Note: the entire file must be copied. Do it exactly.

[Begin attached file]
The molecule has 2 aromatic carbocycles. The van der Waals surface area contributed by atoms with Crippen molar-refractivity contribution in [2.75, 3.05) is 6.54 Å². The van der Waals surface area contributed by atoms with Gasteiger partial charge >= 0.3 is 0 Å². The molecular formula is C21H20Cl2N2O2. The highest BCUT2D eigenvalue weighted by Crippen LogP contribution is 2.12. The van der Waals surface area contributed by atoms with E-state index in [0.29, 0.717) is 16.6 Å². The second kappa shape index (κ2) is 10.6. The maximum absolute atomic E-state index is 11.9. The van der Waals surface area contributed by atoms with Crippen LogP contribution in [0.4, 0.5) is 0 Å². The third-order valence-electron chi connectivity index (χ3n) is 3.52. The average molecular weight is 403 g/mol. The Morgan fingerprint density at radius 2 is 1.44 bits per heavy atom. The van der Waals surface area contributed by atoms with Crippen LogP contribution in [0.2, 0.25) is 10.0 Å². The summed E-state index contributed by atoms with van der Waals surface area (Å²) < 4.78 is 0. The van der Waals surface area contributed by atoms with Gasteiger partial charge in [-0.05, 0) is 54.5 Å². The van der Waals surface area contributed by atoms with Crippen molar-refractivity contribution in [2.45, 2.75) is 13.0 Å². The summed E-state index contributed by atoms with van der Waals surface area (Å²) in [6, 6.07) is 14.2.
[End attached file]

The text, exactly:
The molecule has 2 aromatic carbocycles. The van der Waals surface area contributed by atoms with Crippen molar-refractivity contribution in [2.75, 3.05) is 6.54 Å². The van der Waals surface area contributed by atoms with Gasteiger partial charge >= 0.3 is 0 Å². The molecular formula is C21H20Cl2N2O2. The highest BCUT2D eigenvalue weighted by Crippen LogP contribution is 2.12. The van der Waals surface area contributed by atoms with E-state index in [0.29, 0.717) is 16.6 Å². The second kappa shape index (κ2) is 10.6. The maximum absolute atomic E-state index is 11.9. The van der Waals surface area contributed by atoms with Crippen LogP contribution in [0.4, 0.5) is 0 Å². The third-order valence-electron chi connectivity index (χ3n) is 3.52. The average molecular weight is 403 g/mol. The Morgan fingerprint density at radius 2 is 1.44 bits per heavy atom. The van der Waals surface area contributed by atoms with Crippen LogP contribution in [0.2, 0.25) is 10.0 Å². The summed E-state index contributed by atoms with van der Waals surface area (Å²) < 4.78 is 0. The van der Waals surface area contributed by atoms with Gasteiger partial charge in [-0.05, 0) is 54.5 Å². The van der Waals surface area contributed by atoms with Crippen molar-refractivity contribution in [2.45, 2.75) is 13.0 Å². The summed E-state index contributed by atoms with van der Waals surface area (Å²) in [6, 6.07) is 14.2.